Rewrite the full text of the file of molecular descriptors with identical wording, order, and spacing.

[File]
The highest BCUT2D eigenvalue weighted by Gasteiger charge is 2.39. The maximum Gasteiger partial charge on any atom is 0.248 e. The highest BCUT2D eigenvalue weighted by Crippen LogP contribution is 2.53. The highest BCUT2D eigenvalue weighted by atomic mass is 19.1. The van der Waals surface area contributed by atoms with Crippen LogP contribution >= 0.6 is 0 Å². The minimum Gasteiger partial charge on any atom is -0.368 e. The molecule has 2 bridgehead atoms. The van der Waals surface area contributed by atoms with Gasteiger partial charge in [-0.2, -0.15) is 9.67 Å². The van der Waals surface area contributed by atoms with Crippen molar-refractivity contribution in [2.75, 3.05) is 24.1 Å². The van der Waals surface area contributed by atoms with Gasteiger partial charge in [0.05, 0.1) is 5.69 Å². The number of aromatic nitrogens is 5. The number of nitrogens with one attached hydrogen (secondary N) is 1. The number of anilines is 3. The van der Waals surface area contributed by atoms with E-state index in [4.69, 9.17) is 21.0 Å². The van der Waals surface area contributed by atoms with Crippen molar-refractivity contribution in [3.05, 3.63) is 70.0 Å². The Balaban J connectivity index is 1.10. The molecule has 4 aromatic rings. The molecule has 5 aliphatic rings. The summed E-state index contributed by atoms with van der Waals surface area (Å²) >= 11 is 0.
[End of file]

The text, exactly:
The highest BCUT2D eigenvalue weighted by Gasteiger charge is 2.39. The maximum Gasteiger partial charge on any atom is 0.248 e. The highest BCUT2D eigenvalue weighted by Crippen LogP contribution is 2.53. The highest BCUT2D eigenvalue weighted by atomic mass is 19.1. The van der Waals surface area contributed by atoms with Crippen LogP contribution >= 0.6 is 0 Å². The minimum Gasteiger partial charge on any atom is -0.368 e. The molecule has 2 bridgehead atoms. The van der Waals surface area contributed by atoms with Gasteiger partial charge in [-0.2, -0.15) is 9.67 Å². The van der Waals surface area contributed by atoms with Crippen molar-refractivity contribution in [2.75, 3.05) is 24.1 Å². The van der Waals surface area contributed by atoms with Gasteiger partial charge in [0.05, 0.1) is 5.69 Å². The number of aromatic nitrogens is 5. The number of nitrogens with one attached hydrogen (secondary N) is 1. The number of anilines is 3. The van der Waals surface area contributed by atoms with E-state index in [4.69, 9.17) is 21.0 Å². The van der Waals surface area contributed by atoms with Crippen molar-refractivity contribution in [3.05, 3.63) is 70.0 Å². The Balaban J connectivity index is 1.10. The molecule has 4 aromatic rings. The molecule has 5 aliphatic rings. The summed E-state index contributed by atoms with van der Waals surface area (Å²) >= 11 is 0.